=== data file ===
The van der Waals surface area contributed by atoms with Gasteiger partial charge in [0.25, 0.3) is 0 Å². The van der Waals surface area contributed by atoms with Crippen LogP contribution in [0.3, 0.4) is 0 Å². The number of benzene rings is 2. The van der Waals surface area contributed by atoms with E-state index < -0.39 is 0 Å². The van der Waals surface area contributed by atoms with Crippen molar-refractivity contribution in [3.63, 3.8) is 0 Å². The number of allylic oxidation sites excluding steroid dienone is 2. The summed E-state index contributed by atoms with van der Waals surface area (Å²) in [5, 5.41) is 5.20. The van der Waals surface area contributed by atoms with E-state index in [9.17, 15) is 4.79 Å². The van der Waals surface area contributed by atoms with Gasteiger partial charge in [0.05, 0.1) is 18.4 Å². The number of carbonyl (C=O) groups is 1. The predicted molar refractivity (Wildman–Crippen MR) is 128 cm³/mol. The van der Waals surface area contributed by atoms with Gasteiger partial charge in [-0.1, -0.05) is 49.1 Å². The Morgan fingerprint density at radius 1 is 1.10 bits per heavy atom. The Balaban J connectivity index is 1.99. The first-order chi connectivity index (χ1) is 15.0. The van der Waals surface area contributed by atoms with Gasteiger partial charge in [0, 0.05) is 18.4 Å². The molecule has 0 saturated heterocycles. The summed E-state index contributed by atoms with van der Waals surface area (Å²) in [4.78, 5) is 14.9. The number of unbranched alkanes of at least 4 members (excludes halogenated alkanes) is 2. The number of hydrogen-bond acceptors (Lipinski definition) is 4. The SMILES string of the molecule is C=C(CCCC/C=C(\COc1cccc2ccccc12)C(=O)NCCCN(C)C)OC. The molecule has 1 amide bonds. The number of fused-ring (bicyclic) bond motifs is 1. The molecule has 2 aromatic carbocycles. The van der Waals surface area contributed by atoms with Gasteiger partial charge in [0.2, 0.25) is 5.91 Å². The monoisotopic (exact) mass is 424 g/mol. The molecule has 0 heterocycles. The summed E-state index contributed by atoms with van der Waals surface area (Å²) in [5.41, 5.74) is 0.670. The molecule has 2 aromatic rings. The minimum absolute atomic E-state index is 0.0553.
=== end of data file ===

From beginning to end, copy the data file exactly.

The van der Waals surface area contributed by atoms with Gasteiger partial charge in [0.25, 0.3) is 0 Å². The van der Waals surface area contributed by atoms with Crippen LogP contribution in [0.3, 0.4) is 0 Å². The number of benzene rings is 2. The van der Waals surface area contributed by atoms with E-state index < -0.39 is 0 Å². The van der Waals surface area contributed by atoms with Crippen molar-refractivity contribution in [3.63, 3.8) is 0 Å². The number of allylic oxidation sites excluding steroid dienone is 2. The summed E-state index contributed by atoms with van der Waals surface area (Å²) in [5, 5.41) is 5.20. The van der Waals surface area contributed by atoms with E-state index in [9.17, 15) is 4.79 Å². The van der Waals surface area contributed by atoms with Gasteiger partial charge in [0.05, 0.1) is 18.4 Å². The number of carbonyl (C=O) groups is 1. The predicted molar refractivity (Wildman–Crippen MR) is 128 cm³/mol. The van der Waals surface area contributed by atoms with Gasteiger partial charge in [-0.1, -0.05) is 49.1 Å². The Morgan fingerprint density at radius 1 is 1.10 bits per heavy atom. The Balaban J connectivity index is 1.99. The first-order chi connectivity index (χ1) is 15.0. The van der Waals surface area contributed by atoms with Gasteiger partial charge in [0, 0.05) is 18.4 Å². The molecule has 0 saturated heterocycles. The summed E-state index contributed by atoms with van der Waals surface area (Å²) in [4.78, 5) is 14.9. The number of unbranched alkanes of at least 4 members (excludes halogenated alkanes) is 2. The number of hydrogen-bond acceptors (Lipinski definition) is 4. The SMILES string of the molecule is C=C(CCCC/C=C(\COc1cccc2ccccc12)C(=O)NCCCN(C)C)OC. The molecule has 1 amide bonds. The number of fused-ring (bicyclic) bond motifs is 1. The molecule has 2 aromatic carbocycles. The van der Waals surface area contributed by atoms with Gasteiger partial charge in [0.2, 0.25) is 5.91 Å². The monoisotopic (exact) mass is 424 g/mol. The molecule has 0 heterocycles. The summed E-state index contributed by atoms with van der Waals surface area (Å²) in [5.41, 5.74) is 0.670. The molecule has 2 aromatic rings. The minimum absolute atomic E-state index is 0.0553.